The Chinese rose by attacking “at the heart of the industry: the wax-print and African-print segment.” Although, condemned at the time by some business moguls as “100% illicit”, the locals were accounted to be doing the smuggling, experts at Business Journal, have said.
Nevertheless, not up to 10 percent of the indigenous factories are functional in the recent times. Many have closed shop and sidetracked to other perceived lucrative businesses. For example, the International Textile Industry (ITI) with factories in Isolo and Ikorodu, both in Lagos, has closed shop. And over 1500 persons under its employ lost their jobs. The same fate befell the First Spinner Limited, Ikorodu, Lagos. Over 800 persons lost their jobs in this factory, too.
Others that enjoyed the boom in the Nigeria’s textile industry but today have closed shop were the Textile Ltd (KTL), Arewa Textiles Plc, United Nigerian Textile Plc, Supertex, Nortex Nigerian Ltd and Finetex Nigerian Ltd. Others were Gaskiya Textiles Mill, Kano Textile Ltd, Aba Textiles, Zamfara Textiles Ltd, Asaba Textiles Ltd, African Textile Mill Plc, Tofa Textiles.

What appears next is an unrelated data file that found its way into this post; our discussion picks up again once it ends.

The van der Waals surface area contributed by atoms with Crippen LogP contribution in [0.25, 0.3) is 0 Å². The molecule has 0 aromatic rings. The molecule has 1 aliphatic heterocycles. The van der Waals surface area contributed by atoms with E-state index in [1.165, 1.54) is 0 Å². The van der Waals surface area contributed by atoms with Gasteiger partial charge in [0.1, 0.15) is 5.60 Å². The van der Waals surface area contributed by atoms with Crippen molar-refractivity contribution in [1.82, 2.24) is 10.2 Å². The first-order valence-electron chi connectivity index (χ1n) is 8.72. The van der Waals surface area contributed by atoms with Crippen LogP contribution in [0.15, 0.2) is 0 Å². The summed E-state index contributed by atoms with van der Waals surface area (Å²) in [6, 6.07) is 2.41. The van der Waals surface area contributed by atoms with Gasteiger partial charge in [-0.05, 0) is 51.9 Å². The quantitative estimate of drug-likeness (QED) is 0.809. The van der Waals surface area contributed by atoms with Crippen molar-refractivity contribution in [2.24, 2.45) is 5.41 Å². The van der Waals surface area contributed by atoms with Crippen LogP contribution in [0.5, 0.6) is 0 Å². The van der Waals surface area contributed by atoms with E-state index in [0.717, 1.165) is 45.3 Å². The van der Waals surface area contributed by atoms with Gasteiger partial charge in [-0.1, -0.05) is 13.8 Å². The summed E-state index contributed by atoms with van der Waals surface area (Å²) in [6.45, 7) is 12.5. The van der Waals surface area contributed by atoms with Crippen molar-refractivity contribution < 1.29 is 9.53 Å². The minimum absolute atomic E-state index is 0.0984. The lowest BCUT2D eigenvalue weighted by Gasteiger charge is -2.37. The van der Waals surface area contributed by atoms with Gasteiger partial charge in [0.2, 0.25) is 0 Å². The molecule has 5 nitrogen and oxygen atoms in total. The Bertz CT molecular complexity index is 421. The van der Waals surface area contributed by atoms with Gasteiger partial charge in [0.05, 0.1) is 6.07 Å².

The story of textile factories that have closed shop is numerous. In all of this an estimated 250, 000 persons have lost their jobs, out of about 350,000 that were occupying the industry. In 2014, many of the former workers of the closed textile industries in Kaduna were suffering.
It is applicable till date. They have resorted to riding Okada and engaged in menial jobs, since many of them have minimal academic qualifications to look for a white collar job elsewhere. The chairman of the Coalition of Closed Unpaid Textile Workers in Kaduna, Wardem Simdik told newsmen that this is the ugly fate that has befallen most of them and they have been protesting that the companies they once worked for should pay them their severance benefits.